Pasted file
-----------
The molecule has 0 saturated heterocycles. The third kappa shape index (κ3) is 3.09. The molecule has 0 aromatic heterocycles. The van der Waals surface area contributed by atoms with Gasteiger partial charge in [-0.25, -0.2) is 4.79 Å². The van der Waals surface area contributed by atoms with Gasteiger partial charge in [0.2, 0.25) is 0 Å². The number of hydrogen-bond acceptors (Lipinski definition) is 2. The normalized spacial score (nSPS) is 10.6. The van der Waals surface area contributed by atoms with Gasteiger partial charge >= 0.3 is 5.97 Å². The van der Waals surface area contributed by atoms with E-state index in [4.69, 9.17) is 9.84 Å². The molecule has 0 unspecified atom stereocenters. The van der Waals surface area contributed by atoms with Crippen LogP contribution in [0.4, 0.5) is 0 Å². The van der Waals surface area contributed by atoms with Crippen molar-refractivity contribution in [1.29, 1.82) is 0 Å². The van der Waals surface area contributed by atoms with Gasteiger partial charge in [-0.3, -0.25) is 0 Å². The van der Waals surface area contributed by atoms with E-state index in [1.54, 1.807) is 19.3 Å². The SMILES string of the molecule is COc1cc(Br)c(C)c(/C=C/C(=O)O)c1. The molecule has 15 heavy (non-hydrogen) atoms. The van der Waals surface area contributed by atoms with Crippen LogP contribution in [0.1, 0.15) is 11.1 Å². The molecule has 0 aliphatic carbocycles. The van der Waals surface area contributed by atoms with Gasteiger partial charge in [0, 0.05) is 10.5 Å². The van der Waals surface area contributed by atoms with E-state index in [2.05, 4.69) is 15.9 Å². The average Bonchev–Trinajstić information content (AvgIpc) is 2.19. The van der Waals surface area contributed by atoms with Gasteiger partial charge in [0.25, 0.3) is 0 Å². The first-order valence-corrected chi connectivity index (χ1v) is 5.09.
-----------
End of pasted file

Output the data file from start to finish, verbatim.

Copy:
The molecule has 0 saturated heterocycles. The third kappa shape index (κ3) is 3.09. The molecule has 0 aromatic heterocycles. The van der Waals surface area contributed by atoms with Gasteiger partial charge in [-0.25, -0.2) is 4.79 Å². The van der Waals surface area contributed by atoms with Gasteiger partial charge in [0.2, 0.25) is 0 Å². The number of hydrogen-bond acceptors (Lipinski definition) is 2. The normalized spacial score (nSPS) is 10.6. The van der Waals surface area contributed by atoms with Gasteiger partial charge >= 0.3 is 5.97 Å². The van der Waals surface area contributed by atoms with E-state index in [4.69, 9.17) is 9.84 Å². The molecule has 0 unspecified atom stereocenters. The van der Waals surface area contributed by atoms with Crippen LogP contribution in [0.4, 0.5) is 0 Å². The van der Waals surface area contributed by atoms with Crippen molar-refractivity contribution in [1.29, 1.82) is 0 Å². The van der Waals surface area contributed by atoms with Gasteiger partial charge in [-0.3, -0.25) is 0 Å². The van der Waals surface area contributed by atoms with E-state index in [1.54, 1.807) is 19.3 Å². The SMILES string of the molecule is COc1cc(Br)c(C)c(/C=C/C(=O)O)c1. The molecule has 15 heavy (non-hydrogen) atoms. The van der Waals surface area contributed by atoms with Crippen LogP contribution in [0.1, 0.15) is 11.1 Å². The molecule has 0 aliphatic carbocycles. The van der Waals surface area contributed by atoms with Gasteiger partial charge in [0, 0.05) is 10.5 Å². The van der Waals surface area contributed by atoms with E-state index in [2.05, 4.69) is 15.9 Å². The average Bonchev–Trinajstić information content (AvgIpc) is 2.19. The van der Waals surface area contributed by atoms with Gasteiger partial charge in [0.25, 0.3) is 0 Å². The first-order valence-corrected chi connectivity index (χ1v) is 5.09.